Law of the Heart
by Becca Abbott


Part XVI

Duo paused outside his mother's door and took a deep breath. He straightened his shoulders and shook back his hair. The mane wasn't braided -- he hadn't the energy lately -- but he'd brushed it. He practiced a smile and grimaced instead. That wouldn't do. His mother was far too canny for that. Trying again, he figured he got it right and, knocking briefly, pushed open the door.

"Hullo, dear!" She was seated in the armchair by the window. Involuntarily, he looked outside and saw the lights on in the carriage house. It reminded him that he was running out of time. Three days had passed since his visit to the police station. They'd been impatient then. If he didn't get on with it, they'd be banging on the door.

"Hi, mom. Hungry?"

"A little."

It was always the same answer. He set down the tray. There was fish tonight, and a little salad. She looked closely into his face.

"Honey? Are you okay?"

"I dunno. Think I'm gettin' a cold."

"Oh, dear. I don't suppose you're bundling up?"

Duo shrugged and grinned, but even he could tell he wasn't very convincing. "Well, you know me, mom."

"I do." She smiled sweetly and beckoned. Obediently, he bent down. She kissed his cheek, but instead of letting him up again, she took his chin in her hand. "Now," she said quietly, "what's wrong, honey?"

"N-nothing..."

"Bullshit."

This crudity from his delicate, well-bred parent left him gaping. He collapsed to the floor.

"I haven't seen Heero around here lately," she said. "Did you two have a fight?"

"Yeah," he managed. "Guess so."

"What happened?"

"I -- I don't wanna talk about it."

She said nothing, but stroked his hair like she did when he was small. It was a soothing touch, but somehow, it only made everything hurt more.

"It helps when you talk about things that are painful," she said. "And you know I'll listen."

Duo shifted around and leaned his head against her knees. For a moment, he pretended that everything was the way it had been so many years ago when it had been just him, his mom and his dad. "I thought he was my friend. I thought he liked me, but I guess I was wrong."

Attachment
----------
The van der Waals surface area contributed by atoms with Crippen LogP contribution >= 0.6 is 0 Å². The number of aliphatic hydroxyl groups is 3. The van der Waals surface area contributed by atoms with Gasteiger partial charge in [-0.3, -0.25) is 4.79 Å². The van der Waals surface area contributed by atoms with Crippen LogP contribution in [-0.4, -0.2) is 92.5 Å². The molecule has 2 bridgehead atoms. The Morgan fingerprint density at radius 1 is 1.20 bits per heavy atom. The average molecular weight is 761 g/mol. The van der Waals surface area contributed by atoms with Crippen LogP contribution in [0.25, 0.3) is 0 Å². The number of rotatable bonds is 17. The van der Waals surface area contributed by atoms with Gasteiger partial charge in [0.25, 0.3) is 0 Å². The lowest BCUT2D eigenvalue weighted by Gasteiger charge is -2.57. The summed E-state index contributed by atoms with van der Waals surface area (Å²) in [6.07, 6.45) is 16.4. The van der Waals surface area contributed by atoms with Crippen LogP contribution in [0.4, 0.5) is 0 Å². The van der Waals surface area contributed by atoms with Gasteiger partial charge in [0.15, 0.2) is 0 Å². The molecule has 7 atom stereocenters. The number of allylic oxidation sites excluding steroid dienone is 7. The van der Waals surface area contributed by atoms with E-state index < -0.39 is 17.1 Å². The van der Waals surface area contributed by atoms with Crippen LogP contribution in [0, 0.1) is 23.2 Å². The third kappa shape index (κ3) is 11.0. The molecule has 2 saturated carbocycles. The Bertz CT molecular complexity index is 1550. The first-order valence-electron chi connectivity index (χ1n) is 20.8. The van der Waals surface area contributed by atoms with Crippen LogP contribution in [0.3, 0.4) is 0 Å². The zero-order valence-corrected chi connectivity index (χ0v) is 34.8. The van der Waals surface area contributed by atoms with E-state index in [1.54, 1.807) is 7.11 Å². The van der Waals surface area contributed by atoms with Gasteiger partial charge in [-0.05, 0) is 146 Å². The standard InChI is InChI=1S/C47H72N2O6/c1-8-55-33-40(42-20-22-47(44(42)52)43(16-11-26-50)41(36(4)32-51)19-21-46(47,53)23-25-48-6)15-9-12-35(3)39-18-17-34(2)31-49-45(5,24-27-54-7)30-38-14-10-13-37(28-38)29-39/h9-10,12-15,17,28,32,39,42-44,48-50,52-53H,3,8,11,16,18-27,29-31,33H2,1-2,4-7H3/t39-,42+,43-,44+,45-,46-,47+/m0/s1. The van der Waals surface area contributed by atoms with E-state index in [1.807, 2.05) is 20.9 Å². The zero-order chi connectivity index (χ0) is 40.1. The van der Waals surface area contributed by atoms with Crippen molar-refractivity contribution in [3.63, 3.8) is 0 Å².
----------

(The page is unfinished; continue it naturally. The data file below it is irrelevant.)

Her gentle touch was soothing, almost hypnotic. If only he could stay like this forever.

"I don't think you were wrong," she said finally. "I'm sure he likes you very much. Why do you think he doesn't?"

"Because he lied to me. He lied about who he was and what he wanted. I can put up with a lot of crap, mom, but not bein' lied to."

She was very quiet. "Did you ask him why?"

"I know why."

"Will you tell me?"

"Bottom line -- he wanted to get at someone else."

His mother waited, but Duo had said as much as he was going to say. After awhile, he heard her sigh. The stroking stilled. He gave himself a little shake and lifted his head.

"That's too bad," she said, as if to herself, "I was sure . . ."

"I know what ya mean. Guess he wasn't like your Hisoka after all."

She gave him a startled look and he shrugged. "Heero doesn't give a shit about honor. Heero gives a shit about Heero."


Heero lay in his bed and stared up into the ceiling. The late afternoon sun slanted across it. Even twenty-four stories up, he could hear the hum and blare of traffic. Rolling over, he stared through the plate glass window at Farmington's forest of skyscrapers, seeing none of them. The ache in his midsection simply would not go away.

Over and over, asleep and awake, he kept seeing Duo in the hallway at the police station -- the hatred that glittered from violet eyes once warm with laughter and acceptance.

Under his cheek, Heero's hand knotted into an angry fist. This is not heartbreak I'm feeling, he told himself fiercely. I'm not in love! I was infatuated. It was lust. Pity.

And so, naturally, his treacherous memory showed him Duo in Argiero's looking like a renaissance angel in dark velvet and silk. It showed him leaning carelessly against a pool table at the Hungry Dog, a sweetly smiling devil in leather and jean.

"Damn you," whispered Heero into the silent room. "How the hell did you get so far under my skin?"

The phone rang and he snatched it up. "Yuy."

"I've got your fuckin' information."

"Duo!" Heero sat up. His heart was in his mouth. "Where?"

"There's a false wall in the attic of the carriage house. I found it because I used to play up there all the time and I never remembered that wall bein' there. There's a bunch of the shit in there. Come get it."

"We need you to swear out the affidavit."

"Yeah, yeah, but you need to come get it. Now would be a good time 'cause Charlie and Rick went to Bayer for some football game. You could be in and out without my mom knowin'."

"I can't. I have to have a warrant -- or the permission of the property owner -- which is your mother. Do you want to tell her we're coming in to take drugs out of her husband's office?"

Silence. Then. "No."

"I'll come get you."

"NO!"

Heero heard the panic and closed his eyes briefly.